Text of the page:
Picture of Christ renamed "Behold the Monkey!" by umangp23


International attention on inept picture restoration in Spain. Here's another example of repainting old masters in the name of ":restoration."

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									      “Restored” Painting of Christ in Spain - “Behold, the Monkey!”

Isn’t there a movie or skit of Mr. Bean cleaning and then retouching a
painting?! I never thought we’d see the real deal. Last week as this story
leaked out onto the international news networks, I began having people
mention this “news item” to me. When the number inquiring what I thought
grew to 9, I began keeping a tally. The number of people that have now
contacted me regarding my thoughts on this story is 31!

This seems like a funny news item to “go international.” I mean, the image of
the “art restoration” is an attention getter but… you should know that this
type of thing happens ALL THE TIME!

Actually there are two parts of the discussion I’ve been privy to: the
international layman’s discussion in the news and a private discussion among
other professional art conservators on the net. My point of view is that I can’t
believe this merits anyone’s time or attention.

In case you’ve missed what we’re talking about, here’s the before and after
photo of a painting restoration job in Spain of an Old Master painting of Christ
where an old woman “restored” the flaking picture belonging to a church.

             Some people have re-titled the restored painting
                         “Behold, the Monkey!”

As I said before, this isn’t such an uncommon thing and something horrific
usually happens when do-it-your-selfers start restoring historical items
(there are standards, guidelines, ethics to follow). For example, I was
conducting a tour of my lab and was demonstrating how I use the
stereobinocular microscope to get a very close/accurate look when I test the
dissolving power of solvents for cleaning a painting. One of the attendees
looked at the bottle of solvent I was utilizing, and asked if that was what I
would use to clean the picture. I said no because it would damage the original
paint I was testing. A couple of days later, this man comes back to the lab with
a gorgeous $35,000 picture he had tried to clean with the solvent I was testing
in the lab. He had ruined the painting by dissolving off the original paint. I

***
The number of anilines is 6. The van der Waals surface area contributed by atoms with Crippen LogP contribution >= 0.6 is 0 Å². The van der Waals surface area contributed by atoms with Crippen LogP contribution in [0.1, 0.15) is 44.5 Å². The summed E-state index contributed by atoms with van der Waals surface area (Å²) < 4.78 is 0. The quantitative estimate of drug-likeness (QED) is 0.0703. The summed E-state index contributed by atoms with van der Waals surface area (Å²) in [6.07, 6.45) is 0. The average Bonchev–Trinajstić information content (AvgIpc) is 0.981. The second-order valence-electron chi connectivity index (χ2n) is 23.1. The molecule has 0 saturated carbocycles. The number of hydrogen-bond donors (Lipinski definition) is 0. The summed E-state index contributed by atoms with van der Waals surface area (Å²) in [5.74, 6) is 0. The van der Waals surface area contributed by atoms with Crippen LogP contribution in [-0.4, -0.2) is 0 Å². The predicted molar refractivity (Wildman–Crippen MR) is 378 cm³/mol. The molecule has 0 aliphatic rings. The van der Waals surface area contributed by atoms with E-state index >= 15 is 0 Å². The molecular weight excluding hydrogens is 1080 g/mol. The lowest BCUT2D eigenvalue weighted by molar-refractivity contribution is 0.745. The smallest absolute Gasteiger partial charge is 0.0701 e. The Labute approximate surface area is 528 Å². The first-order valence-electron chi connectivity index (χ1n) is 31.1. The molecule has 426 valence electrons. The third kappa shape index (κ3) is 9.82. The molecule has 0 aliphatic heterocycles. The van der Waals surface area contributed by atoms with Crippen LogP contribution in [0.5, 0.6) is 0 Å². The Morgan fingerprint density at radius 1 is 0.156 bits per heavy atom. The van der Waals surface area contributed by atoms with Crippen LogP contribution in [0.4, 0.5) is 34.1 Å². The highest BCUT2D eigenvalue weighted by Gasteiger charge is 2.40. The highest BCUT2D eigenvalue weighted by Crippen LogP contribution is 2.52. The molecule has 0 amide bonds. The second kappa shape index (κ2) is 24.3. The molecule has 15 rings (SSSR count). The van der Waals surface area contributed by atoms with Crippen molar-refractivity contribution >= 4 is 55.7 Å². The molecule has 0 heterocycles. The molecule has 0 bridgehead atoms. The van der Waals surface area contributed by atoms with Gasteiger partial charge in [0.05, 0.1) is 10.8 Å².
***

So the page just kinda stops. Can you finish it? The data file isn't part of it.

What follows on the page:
irritatingly told him what he had done to this wonderful work of art and its
monetary value. He got mad at me and said it was MY FAULT cause I had not
taught him how to properly do it! He never lets anybody fix his stuff cause he
does everything himself. I kicked him out of my lab… the only person in my
life that has ever been “escorted out” of my lab.

Here’s another example of an inept “restoration” that is in my lab right now.
The face on the right is original and the face on the left has been previously
repainted for the purpose of “restoration.” While its better than a monkey
face, it still is a laugh:

There is a funny side to the story of "Behold the Monkey": the church is
getting more visitors than ever and they may consider it has more value in its
present repainted “look.” Here's the video link. I’ve never seen so much
attention given to conservation before in such an amusing way...

So, this item is becoming valuable as what?? A sideshow attraction?? The
professional art conservation field has gone hyper-sensitive at this thought! If
the public starts looking at bad restoration as an art form, it could begin a
shock wave of reckless vandalism… the end of civilization as we know it!!!!!!

“Can this ruined work of art be recouped?” Fair question. Well, yes but the
price for proper, safe art conservation treatments has just sky rocketed; The
sad fact we see often is that about 80% of the items that come into our lab
have been goofed with in the not too distant past… and some of them come
directly from the “restorer” to be fixed by our lab... on the same day! In this case
we charge, of course, for the time and effort to take off any previous bungled
restorations. You pay for other’s sins (in keeping with the message of this
bugled restoration of the painting of Christ).

                   Art conservation – restoration questions?
                      Call Scott M. Haskins 805 564 3438

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